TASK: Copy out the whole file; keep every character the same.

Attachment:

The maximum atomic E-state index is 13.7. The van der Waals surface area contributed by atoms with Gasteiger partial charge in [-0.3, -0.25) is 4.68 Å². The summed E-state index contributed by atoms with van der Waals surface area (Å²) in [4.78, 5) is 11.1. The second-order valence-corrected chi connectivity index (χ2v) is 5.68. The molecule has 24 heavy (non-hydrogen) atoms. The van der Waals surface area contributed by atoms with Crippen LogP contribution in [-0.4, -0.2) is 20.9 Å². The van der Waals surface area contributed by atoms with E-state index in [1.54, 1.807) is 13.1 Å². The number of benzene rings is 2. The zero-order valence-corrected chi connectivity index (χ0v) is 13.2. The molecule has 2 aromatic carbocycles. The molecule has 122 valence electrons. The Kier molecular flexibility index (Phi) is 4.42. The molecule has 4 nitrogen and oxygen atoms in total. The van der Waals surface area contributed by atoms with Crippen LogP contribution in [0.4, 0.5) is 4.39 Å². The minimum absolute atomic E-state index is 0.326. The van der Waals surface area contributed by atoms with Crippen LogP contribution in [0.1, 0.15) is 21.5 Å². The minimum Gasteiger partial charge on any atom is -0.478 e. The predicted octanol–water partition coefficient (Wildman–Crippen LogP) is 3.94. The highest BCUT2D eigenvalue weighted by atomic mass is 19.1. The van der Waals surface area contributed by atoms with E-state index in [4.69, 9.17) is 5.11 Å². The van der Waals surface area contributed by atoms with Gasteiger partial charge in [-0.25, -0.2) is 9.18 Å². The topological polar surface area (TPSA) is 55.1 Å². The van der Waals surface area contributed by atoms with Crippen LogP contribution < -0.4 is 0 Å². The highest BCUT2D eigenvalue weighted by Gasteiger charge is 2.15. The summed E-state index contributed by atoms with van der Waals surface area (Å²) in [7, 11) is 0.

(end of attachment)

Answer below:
The maximum atomic E-state index is 13.7. The van der Waals surface area contributed by atoms with Gasteiger partial charge in [-0.3, -0.25) is 4.68 Å². The summed E-state index contributed by atoms with van der Waals surface area (Å²) in [4.78, 5) is 11.1. The second-order valence-corrected chi connectivity index (χ2v) is 5.68. The molecule has 24 heavy (non-hydrogen) atoms. The van der Waals surface area contributed by atoms with Crippen LogP contribution in [-0.4, -0.2) is 20.9 Å². The van der Waals surface area contributed by atoms with E-state index in [1.54, 1.807) is 13.1 Å². The number of benzene rings is 2. The zero-order valence-corrected chi connectivity index (χ0v) is 13.2. The molecule has 2 aromatic carbocycles. The molecule has 122 valence electrons. The Kier molecular flexibility index (Phi) is 4.42. The molecule has 4 nitrogen and oxygen atoms in total. The van der Waals surface area contributed by atoms with Crippen LogP contribution in [0.4, 0.5) is 4.39 Å². The minimum absolute atomic E-state index is 0.326. The van der Waals surface area contributed by atoms with Crippen LogP contribution in [0.1, 0.15) is 21.5 Å². The minimum Gasteiger partial charge on any atom is -0.478 e. The predicted octanol–water partition coefficient (Wildman–Crippen LogP) is 3.94. The highest BCUT2D eigenvalue weighted by atomic mass is 19.1. The van der Waals surface area contributed by atoms with E-state index in [4.69, 9.17) is 5.11 Å². The van der Waals surface area contributed by atoms with Gasteiger partial charge in [-0.25, -0.2) is 9.18 Å². The topological polar surface area (TPSA) is 55.1 Å². The van der Waals surface area contributed by atoms with Crippen LogP contribution < -0.4 is 0 Å². The highest BCUT2D eigenvalue weighted by Gasteiger charge is 2.15. The summed E-state index contributed by atoms with van der Waals surface area (Å²) in [7, 11) is 0.